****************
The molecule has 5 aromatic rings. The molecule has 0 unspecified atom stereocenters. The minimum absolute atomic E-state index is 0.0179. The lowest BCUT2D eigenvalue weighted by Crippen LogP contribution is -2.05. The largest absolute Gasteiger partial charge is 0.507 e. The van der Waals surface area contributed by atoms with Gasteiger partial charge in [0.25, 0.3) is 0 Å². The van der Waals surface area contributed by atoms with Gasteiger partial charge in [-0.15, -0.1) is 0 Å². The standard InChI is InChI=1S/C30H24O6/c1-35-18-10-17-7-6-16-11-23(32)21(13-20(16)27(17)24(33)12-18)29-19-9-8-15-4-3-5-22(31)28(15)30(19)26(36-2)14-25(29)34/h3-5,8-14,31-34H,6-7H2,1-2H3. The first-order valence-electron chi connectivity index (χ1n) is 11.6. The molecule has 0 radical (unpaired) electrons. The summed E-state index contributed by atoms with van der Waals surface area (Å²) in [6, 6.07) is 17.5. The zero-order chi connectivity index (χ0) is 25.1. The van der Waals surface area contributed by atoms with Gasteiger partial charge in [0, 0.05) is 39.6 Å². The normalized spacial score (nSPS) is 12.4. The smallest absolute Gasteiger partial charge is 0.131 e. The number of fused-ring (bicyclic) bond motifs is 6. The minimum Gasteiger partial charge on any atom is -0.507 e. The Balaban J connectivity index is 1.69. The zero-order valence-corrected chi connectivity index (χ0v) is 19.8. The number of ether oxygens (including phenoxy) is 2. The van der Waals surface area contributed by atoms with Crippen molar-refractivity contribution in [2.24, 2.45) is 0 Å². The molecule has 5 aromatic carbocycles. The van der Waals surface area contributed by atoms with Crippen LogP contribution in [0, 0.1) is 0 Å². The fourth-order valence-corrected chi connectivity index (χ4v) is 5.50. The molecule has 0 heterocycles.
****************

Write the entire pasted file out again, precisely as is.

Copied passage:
The molecule has 5 aromatic rings. The molecule has 0 unspecified atom stereocenters. The minimum absolute atomic E-state index is 0.0179. The lowest BCUT2D eigenvalue weighted by Crippen LogP contribution is -2.05. The largest absolute Gasteiger partial charge is 0.507 e. The van der Waals surface area contributed by atoms with Gasteiger partial charge in [0.25, 0.3) is 0 Å². The van der Waals surface area contributed by atoms with Gasteiger partial charge in [-0.15, -0.1) is 0 Å². The standard InChI is InChI=1S/C30H24O6/c1-35-18-10-17-7-6-16-11-23(32)21(13-20(16)27(17)24(33)12-18)29-19-9-8-15-4-3-5-22(31)28(15)30(19)26(36-2)14-25(29)34/h3-5,8-14,31-34H,6-7H2,1-2H3. The first-order valence-electron chi connectivity index (χ1n) is 11.6. The molecule has 0 radical (unpaired) electrons. The summed E-state index contributed by atoms with van der Waals surface area (Å²) in [6, 6.07) is 17.5. The zero-order chi connectivity index (χ0) is 25.1. The van der Waals surface area contributed by atoms with Gasteiger partial charge in [0, 0.05) is 39.6 Å². The normalized spacial score (nSPS) is 12.4. The smallest absolute Gasteiger partial charge is 0.131 e. The number of fused-ring (bicyclic) bond motifs is 6. The minimum Gasteiger partial charge on any atom is -0.507 e. The Balaban J connectivity index is 1.69. The zero-order valence-corrected chi connectivity index (χ0v) is 19.8. The number of ether oxygens (including phenoxy) is 2. The van der Waals surface area contributed by atoms with Crippen molar-refractivity contribution in [2.24, 2.45) is 0 Å². The molecule has 5 aromatic carbocycles. The van der Waals surface area contributed by atoms with Crippen LogP contribution in [0, 0.1) is 0 Å². The fourth-order valence-corrected chi connectivity index (χ4v) is 5.50. The molecule has 0 heterocycles.